The bank’s overall fear is that western warmongers will use the Ablyazov case to put pressure on Ukraine’s self-styled government to have the case dropped altogether and block extradition to Russia under “sanctions” following the Crimea’s adherence to the Russian Federation. Various information and opinion channels including not just bloggers but also prestigious global news channels appear to join the chorus of Washington’s and Brussels’ tendentious conflict mongers. “Putin is now expected to turn to the autocrats of Central Asia, particularly Kazakhstan’s Nursultan Nazarbayev, to further his aim of erecting a Eurasian Union of former Soviet states,” Reuters wrote in a report published on March 26 []. “Kazakhstan is one of two ex-Soviet states, along with Belarus, that has joined a customs union with Russia. Members plan to sign documents this year to form the Eurasian Economic Union, a regional bloc within former Soviet borders intended eventually as a counterweight to the European Union. While the other four former Soviet republics in Central Asia – Tajikistan, Turkmenistan, Uzbekistan and Kyrgyzstan – will not be founder members of the new body, all are likely to be drawn closer into Moscow’s orbit as it restores influence in a region it ruled for most of the 19th and 20th centuries.”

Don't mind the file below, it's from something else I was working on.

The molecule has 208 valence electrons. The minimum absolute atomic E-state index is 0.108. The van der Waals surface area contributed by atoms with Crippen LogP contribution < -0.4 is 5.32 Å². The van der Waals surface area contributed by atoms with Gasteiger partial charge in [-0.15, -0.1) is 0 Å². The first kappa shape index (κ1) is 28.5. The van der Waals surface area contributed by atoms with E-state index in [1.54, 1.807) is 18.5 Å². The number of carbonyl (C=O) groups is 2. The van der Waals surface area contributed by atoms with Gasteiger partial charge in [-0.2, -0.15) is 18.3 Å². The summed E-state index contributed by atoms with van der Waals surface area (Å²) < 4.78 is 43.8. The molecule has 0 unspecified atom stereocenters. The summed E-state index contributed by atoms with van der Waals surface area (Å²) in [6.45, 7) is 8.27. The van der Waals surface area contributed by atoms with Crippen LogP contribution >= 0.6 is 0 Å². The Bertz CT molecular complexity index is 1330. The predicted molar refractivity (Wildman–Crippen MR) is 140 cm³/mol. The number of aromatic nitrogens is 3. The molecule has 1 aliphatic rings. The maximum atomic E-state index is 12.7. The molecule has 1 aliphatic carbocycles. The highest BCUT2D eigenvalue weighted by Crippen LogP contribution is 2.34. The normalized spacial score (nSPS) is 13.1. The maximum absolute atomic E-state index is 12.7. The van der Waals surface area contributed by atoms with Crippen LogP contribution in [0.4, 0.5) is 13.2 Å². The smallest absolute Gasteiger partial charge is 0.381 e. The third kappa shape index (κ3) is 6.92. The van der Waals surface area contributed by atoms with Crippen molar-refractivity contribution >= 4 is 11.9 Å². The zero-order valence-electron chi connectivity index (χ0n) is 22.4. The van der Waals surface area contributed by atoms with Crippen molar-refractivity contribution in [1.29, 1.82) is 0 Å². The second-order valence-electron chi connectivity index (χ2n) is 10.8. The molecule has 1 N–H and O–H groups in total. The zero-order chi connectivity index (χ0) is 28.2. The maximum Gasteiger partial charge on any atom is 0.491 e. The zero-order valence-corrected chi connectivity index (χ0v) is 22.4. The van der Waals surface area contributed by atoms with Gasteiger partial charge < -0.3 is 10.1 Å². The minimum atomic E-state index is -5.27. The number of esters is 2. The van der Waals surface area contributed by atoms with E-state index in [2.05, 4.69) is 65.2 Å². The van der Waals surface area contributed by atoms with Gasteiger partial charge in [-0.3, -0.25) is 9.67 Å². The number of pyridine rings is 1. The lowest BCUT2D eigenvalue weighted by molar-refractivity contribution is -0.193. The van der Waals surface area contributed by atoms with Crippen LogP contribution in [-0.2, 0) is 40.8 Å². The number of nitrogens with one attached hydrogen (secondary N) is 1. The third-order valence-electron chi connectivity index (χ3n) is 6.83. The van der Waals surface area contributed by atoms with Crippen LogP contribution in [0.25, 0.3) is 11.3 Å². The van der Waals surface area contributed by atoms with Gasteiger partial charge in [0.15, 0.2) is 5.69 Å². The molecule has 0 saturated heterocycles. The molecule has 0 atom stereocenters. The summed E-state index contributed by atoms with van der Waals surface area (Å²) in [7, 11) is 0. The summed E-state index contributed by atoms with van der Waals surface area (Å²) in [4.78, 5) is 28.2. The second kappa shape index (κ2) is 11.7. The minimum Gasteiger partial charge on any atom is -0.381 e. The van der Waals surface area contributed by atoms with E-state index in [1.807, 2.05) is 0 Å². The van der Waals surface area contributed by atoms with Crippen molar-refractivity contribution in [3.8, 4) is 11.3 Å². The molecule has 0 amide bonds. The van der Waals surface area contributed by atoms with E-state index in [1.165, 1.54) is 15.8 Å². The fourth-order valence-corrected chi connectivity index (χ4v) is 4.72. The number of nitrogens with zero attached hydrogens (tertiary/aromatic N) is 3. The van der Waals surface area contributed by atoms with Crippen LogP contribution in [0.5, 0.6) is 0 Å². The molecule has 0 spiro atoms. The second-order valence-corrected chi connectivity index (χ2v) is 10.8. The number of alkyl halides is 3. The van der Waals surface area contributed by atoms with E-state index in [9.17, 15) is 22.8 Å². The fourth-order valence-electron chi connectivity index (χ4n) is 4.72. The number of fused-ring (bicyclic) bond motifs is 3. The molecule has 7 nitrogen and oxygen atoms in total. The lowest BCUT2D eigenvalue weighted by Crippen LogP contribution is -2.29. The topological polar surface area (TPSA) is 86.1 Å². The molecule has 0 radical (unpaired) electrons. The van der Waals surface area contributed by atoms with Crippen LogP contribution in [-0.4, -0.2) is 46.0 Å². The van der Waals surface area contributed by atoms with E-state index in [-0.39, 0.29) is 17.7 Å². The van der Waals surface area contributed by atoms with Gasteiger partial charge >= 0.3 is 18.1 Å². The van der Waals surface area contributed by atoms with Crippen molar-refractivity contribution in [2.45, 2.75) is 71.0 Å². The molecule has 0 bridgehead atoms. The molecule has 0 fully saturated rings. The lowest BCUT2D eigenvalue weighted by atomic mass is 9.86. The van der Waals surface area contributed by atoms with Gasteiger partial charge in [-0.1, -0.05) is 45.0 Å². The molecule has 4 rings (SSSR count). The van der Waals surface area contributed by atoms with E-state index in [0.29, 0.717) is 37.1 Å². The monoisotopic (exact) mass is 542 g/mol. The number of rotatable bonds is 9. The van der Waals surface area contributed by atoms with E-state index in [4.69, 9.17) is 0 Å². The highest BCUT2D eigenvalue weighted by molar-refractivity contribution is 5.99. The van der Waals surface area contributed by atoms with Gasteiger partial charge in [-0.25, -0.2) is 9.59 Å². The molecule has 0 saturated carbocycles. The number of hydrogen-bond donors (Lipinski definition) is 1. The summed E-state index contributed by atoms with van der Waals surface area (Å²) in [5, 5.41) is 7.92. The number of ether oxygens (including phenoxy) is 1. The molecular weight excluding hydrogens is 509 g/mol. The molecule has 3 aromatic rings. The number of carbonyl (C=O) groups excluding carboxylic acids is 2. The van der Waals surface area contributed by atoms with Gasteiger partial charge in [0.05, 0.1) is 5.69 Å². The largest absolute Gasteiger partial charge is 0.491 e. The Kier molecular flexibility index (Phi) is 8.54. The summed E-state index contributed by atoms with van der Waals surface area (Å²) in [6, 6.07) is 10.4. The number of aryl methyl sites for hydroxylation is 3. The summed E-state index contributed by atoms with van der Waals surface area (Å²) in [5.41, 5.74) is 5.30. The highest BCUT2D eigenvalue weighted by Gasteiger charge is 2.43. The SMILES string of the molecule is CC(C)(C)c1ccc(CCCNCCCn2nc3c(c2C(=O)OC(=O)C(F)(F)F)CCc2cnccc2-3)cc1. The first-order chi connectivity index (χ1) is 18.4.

Earlier, a blog posted on the Washington Post’s site on March 7 when tie violent insurgence in Kiev was still in full swing under the headline “Why Ukraine’s crisis keeps central Asian leaders up at night” and written by George Washington University political scientist Marlene Laruelle and cultural anthropologist Sean Roberts reads as follows: “The ongoing crisis in Ukraine highlights just how contested and potentially unstable our geopolitical landscape is becoming, but how one interprets the crisis depends on the vantage point from where one is watching it.  There are few places outside Ukraine and Moscow where the crisis is likely causing more angst than in the halls of power in central Asia.  For the leaders of the central Asian states, events in Ukraine must be provoking multiple and somewhat contradictory anxieties. […]Driven from power, the former Ukrainian president’s dirty laundry has been literally aired internationally.  Images of his palatial estate, complete with its own zoo and golf course, have gone viral on the Internet, cementing the former leader’s legacy as a corrupt and self-indulging autocrat.  Without a doubt, for the various leaders in central Asia, and especially for the aging presidents of Kazakhstan and Uzbekistan, these images should provoke sleepless nights worrying about what excesses from their lives might come to light once they are gone. On the other hand, central Asian leaders also must be watching recent events in Crimea with an eye toward the potential actions of Russia in its near abroad. Although none of the central Asian states could be characterized as solidly anti-Russian, they all have reasons to exert their independence from Russia.  In this context, one must assume that recent events have transformed the “Ukrainian question” into the “Crimean question” for the central Asian leaders.”